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Underbanked to Boost Mobile Payments in 2015

The rise of mobile payments has been gradually brewing in the global banking market for several years. Now, experts are predicting that 2015 will be the year mobile payments overhauls the banking sector, due, in part, to the tens of millions of U.S. citizens without banks.

Analysis from re/code released last September found that an estimated 68 million citizens in the U.S., and 2.5 billion across the globe, do not use a bank. Those are the consumers who will propel mobile banking in 2015, experts say, as the underbanked seek easier ways to shop online and pay for products.

Walter Isaacson, chief executive of the nonprofit Aspen Institute, discussed the impact of a lack of banking options for millions of consumers on the mobile payments industry. “It takes four days to move money sometimes if it’s just an average person [trying] to use things like checks and credit cards that have transaction costs,” he said. “Those inefficiencies will spur the continued rise of mobile payments and digital currencies, which will eventually disrupt the banking sector.”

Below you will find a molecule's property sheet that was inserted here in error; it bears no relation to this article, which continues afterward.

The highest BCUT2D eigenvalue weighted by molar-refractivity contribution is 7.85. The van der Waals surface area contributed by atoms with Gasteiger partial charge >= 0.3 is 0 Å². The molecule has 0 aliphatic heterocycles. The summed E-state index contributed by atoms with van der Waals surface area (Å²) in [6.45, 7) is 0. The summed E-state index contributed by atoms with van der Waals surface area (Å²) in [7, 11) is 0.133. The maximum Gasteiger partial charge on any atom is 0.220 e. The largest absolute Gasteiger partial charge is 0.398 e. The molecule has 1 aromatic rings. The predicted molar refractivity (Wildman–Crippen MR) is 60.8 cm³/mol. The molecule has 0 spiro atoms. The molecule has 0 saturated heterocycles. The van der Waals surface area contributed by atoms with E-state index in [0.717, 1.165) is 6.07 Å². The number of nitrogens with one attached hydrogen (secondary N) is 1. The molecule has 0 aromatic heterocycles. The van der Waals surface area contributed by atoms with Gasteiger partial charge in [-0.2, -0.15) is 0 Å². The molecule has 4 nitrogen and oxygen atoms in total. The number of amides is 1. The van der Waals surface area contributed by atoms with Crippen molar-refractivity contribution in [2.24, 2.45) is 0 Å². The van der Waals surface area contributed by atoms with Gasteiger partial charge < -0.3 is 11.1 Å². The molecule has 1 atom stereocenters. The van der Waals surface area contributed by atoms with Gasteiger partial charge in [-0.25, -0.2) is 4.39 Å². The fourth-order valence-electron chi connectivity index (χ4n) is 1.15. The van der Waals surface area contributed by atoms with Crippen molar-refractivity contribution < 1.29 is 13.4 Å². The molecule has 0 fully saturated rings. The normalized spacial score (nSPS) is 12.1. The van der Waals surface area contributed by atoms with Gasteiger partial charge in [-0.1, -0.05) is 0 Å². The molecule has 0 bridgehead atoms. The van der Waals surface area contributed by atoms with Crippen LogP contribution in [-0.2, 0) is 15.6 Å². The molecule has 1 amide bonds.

In other words, mobile payments can solve problems posed to consumers by traditional banking services, and innovations in the market will likely eventually change how everyone moves cash.

In fact, research suggests that the disruption of the banking status quo has already been underway for quite some time. The Federal Reserve released a study in March 2012 that found one out of five U.S. consumers use their smartphones to access bank, credit card or other financial accounts. An additional 20 percent predicted they would use a mobile banking system at some point in the future.

Altogether, Issacson said the research suggests that the market climate has been leading up to a paradigm shift, a change likely to spill over in 2015 thanks to the rise in mobile payments technologies. “Globally, once you open up the market to the next billion people coming online who can make cellphone text payments and that sort of thing, I think it changes the economy quite radically,” he said.

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